True or False: All Metazoans Need O2
I am the Lorax, and I'll yell and I'll shout for the fine things on earth that are on their way out!
A loriciferan from L’Atalante Basin. Scale
bar: 50 mµ. Source.
Life without air—a term coined by Louis Pasteur, the discoverer of anaerobiosis—has been thought to be exclusively a property of microbes, be they prokaryotic or eukaryotic. Multicellular organisms were thought to lack this talent. Until recently that is, when an Italian and Danish group led by Roberto Danovaro looked at an unusual-sounding habitat, a brine “lake” at the bottom of the Mediterranean, nearly 200 km from Crete. Called L’Atalante Basin, this area was formed when salt dissolved from the sea’s subsurface and accumulated in underwater depressions. Eight times more saline than seawater, this layer does not mix with the water column above it and, like the underlying sediment, is completely anoxic. This particular site is not unique; so-called oxygen minimum zones are found in all the oceans at fairly shallow depths as such things go, usually from 200 m to 1,500 m. Characteristically, they have very low available oxygen and lots of sulfide.
Extremophilic archaea and bacteria are common in such inhospitable-sounding environments, and so are a few eukaryotic microbes, notably protozoa. The news is that one can also find small multicellular living animals at this site. These include members of the Loricifera, metazoans less than a millimeter in length that are common inhabitants of the more usual marine sediments. Their name, sounding like something from Dr. Seuss, actually stems from their exoskeleton that serves as armor (lorica in Latin). Loriciferans have been found in hypersaline marine sites before, but they were presumed to be remnants of dead organisms falling from above (the “rain of cadavers”). However, although they are abundant in the anoxic zone, in the last 40 years only two specimens had been found in the deep Mediterranean Sea above it. This new report shows that these little animals are actually alive, as demonstrated by their life-like morphology, their uptake of radioactive leucine, and their staining with “vital” dyes. Some had eggs in them. Other kinds of metazoans in the same samples were clearly dead.
So, how do these anaerobic loriciferans harvest their energy?
A hydrogenosome-like body in a
section of a loriciferan. Source.
Not much is known about this at present, but transmission electron microscopy of thin sections shows that they lack mitochondria and possess vesicular structures that resemble hydrogenosomes. Hydrogenosomes have been seen in various unrelated unicellular anaerobic eukaryotes, such as trichomonads, ciliates, chytrid fungi, and heterolobosean flagellates. They had never been previously observed in multicellular organisms, so this itself would be news. To remind you, hydrogenosomes produce energy by converting pyruvate into acetate and CO2, releasing hydrogen in the process. These structures are thought to be derived from mitochondria. However, with the exception of the cockroach-gut inhabiting ciliate Nyctotherus ovalis, hydrogenosomes are not known to contain DNA. All cells so far have been found to host either mitochondria or hydrogenosomes, never both. (May I ask a question? Does the energy metabolism of hydrogenosomes qualify as anaerobic respiration?) Right now, it’s too early to tell the nature and source of these organisms’ electron donors and acceptors. Do they oxidize the abundant H2S? Do they reduce sulfate or something else? Surely, answers to these questions will be soon forthcoming.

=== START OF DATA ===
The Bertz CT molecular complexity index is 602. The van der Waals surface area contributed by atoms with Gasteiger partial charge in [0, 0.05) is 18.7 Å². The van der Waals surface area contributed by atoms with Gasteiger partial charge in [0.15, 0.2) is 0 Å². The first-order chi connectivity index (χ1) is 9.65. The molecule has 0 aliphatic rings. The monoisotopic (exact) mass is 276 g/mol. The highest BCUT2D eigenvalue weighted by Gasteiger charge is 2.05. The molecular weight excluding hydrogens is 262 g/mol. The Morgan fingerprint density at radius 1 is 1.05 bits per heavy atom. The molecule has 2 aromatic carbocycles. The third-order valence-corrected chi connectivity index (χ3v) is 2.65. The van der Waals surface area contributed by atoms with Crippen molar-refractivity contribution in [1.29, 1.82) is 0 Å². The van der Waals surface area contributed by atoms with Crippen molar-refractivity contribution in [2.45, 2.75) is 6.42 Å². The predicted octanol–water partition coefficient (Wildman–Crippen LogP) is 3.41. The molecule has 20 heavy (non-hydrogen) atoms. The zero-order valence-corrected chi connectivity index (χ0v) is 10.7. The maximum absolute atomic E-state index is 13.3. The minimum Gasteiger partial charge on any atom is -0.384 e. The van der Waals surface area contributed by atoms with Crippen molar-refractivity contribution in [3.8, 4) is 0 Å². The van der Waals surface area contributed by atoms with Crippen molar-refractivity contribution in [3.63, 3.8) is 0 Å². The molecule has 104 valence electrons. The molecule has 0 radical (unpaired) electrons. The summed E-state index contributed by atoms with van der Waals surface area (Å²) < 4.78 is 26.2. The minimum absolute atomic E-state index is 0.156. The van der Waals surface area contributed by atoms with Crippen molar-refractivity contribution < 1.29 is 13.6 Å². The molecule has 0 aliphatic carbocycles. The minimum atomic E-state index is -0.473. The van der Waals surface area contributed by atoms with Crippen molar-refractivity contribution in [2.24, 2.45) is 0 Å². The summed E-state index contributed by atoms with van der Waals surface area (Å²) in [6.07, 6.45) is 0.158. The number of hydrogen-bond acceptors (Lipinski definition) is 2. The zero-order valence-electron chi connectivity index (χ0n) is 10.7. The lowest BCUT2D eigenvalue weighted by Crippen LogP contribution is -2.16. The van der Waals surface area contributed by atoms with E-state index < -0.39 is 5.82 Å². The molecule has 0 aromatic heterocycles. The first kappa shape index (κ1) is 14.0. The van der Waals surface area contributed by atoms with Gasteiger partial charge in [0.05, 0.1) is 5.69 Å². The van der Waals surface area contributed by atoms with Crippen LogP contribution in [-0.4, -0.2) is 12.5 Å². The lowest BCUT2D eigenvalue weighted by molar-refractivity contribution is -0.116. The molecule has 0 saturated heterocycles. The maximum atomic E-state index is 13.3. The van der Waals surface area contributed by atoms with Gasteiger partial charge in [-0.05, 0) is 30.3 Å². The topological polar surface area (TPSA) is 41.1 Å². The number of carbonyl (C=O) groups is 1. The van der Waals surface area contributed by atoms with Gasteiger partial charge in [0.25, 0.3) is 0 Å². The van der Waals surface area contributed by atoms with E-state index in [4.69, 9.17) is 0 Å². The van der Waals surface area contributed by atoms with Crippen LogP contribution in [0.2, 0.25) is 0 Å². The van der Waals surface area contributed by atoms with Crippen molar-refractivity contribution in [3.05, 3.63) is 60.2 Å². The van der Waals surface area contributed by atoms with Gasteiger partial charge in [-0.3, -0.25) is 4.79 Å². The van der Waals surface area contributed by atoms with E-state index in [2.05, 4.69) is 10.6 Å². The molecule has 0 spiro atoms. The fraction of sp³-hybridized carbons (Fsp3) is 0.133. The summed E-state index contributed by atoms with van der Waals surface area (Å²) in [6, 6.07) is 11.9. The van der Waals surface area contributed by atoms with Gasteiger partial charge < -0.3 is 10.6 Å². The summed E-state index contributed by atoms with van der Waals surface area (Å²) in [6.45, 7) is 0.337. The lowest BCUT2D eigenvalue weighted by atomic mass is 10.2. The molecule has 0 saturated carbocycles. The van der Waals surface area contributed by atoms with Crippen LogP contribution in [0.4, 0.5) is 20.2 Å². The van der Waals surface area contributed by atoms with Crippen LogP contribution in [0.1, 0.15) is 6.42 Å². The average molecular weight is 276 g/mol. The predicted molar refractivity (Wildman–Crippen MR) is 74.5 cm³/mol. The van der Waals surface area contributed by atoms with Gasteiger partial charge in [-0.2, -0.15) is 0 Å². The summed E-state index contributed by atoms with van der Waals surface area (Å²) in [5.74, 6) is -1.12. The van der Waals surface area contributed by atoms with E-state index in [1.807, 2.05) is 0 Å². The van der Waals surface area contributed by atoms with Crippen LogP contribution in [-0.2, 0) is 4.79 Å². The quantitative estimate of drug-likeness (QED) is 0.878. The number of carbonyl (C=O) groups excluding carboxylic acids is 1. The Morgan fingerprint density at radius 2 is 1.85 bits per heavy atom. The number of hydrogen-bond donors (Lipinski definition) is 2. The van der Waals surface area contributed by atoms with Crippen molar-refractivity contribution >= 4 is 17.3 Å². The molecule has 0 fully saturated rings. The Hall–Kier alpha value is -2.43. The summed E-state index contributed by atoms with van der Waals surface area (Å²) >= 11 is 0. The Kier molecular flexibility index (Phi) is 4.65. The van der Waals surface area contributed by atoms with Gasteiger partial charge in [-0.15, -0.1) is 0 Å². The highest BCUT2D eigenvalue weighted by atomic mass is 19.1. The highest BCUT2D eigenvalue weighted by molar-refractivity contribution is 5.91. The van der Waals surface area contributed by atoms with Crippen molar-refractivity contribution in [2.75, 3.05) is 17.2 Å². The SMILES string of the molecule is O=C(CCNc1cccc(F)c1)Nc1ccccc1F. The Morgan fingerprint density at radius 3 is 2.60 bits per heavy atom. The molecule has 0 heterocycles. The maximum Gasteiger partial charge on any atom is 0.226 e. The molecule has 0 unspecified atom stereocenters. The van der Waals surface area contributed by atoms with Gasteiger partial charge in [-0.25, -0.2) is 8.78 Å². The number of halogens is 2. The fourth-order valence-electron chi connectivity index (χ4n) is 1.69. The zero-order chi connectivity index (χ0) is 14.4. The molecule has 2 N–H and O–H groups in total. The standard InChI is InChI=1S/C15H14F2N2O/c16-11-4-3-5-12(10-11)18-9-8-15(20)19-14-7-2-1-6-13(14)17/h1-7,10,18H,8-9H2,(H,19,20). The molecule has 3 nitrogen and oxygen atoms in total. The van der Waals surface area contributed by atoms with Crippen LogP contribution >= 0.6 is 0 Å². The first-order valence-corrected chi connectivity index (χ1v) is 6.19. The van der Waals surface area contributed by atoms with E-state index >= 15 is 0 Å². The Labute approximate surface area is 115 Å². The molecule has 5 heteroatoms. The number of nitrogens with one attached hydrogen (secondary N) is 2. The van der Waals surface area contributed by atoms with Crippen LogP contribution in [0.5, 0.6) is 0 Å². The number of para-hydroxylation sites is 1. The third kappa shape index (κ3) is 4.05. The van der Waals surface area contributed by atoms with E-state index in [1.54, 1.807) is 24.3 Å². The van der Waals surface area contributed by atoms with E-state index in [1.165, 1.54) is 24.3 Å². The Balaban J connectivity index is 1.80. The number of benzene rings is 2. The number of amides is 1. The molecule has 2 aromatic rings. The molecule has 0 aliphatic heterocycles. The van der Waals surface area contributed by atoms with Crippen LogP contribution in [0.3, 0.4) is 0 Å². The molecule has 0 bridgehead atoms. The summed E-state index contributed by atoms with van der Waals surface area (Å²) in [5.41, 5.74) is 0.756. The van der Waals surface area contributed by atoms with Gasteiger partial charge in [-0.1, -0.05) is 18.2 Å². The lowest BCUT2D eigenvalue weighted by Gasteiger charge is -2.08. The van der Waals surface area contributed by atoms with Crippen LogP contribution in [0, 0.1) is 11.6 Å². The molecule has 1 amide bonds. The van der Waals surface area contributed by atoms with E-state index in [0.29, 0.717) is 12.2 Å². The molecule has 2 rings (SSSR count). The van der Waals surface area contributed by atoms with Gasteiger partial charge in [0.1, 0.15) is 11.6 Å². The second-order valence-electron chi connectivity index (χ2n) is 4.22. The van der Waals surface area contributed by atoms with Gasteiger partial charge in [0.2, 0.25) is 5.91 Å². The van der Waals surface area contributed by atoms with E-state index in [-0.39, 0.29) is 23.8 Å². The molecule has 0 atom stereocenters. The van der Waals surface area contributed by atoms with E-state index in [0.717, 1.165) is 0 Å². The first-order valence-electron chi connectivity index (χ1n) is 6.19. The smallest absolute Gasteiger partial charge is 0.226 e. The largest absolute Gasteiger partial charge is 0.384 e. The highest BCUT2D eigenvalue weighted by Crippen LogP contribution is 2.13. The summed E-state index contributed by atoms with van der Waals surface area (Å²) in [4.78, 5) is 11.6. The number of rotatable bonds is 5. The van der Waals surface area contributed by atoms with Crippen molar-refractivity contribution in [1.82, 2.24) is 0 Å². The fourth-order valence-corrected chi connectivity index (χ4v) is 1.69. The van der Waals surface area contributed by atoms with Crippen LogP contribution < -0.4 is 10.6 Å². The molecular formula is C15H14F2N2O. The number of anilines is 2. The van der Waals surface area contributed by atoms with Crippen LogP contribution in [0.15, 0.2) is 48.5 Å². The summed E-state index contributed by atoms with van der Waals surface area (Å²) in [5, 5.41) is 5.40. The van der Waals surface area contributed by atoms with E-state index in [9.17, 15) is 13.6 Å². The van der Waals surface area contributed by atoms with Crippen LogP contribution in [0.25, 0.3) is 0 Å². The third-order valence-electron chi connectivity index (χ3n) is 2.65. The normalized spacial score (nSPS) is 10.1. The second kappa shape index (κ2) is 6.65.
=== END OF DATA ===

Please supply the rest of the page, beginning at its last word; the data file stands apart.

Hydrogenosomal metabolism in Trichomonas vaginalis. Enzymes
are indicated as follows: 1, pyruvate:ferredoxin oxidoreductase;
2, NAD-dependent malate dehydrogenase (decarboxylating); 3,
NADH:ferredoxin oxidoreductase activity of the 51-kDa (Tvh-47)
and 24-kDa (Tvh-22) catalytic flavoprotein component of complex
I; 4, ferredoxin-dependent Fe-hydrogenase; 5, hypothetical NAD-
dependent 65-kDa Fe-hydrogenase; 6, acetate:succinate CoA-trans-
ferase; 7, succinate thiokinase. Source.
But before even worrying about energy metabolism, one should ask, what do these organisms eat? A likely menu being bacteria and archaea, there not being much else where they live (although falling cadavers might be also a source of food). Other loriciferans have a complicated set of protrusions that are often seen covered with bacteria. Also, their digestive tract is often filled with partly digested prokaryotic cells.
Are there other metazoans living in yet other anaerobic environments? The present finding strongly suggests that it’s worthwhile looking with fresh eyes in such habitats. Who knows what one will find. But clearly we have here another instance of an exception to the rule, something that Biology seems to be full of.
Danovaro R, Dell'anno A, Pusceddu A, Gambi C, Heiner I, & Møbjerg Kristensen R (2010). The first metazoa living in permanently anoxic conditions. BMC biology, 8 PMID: 20370908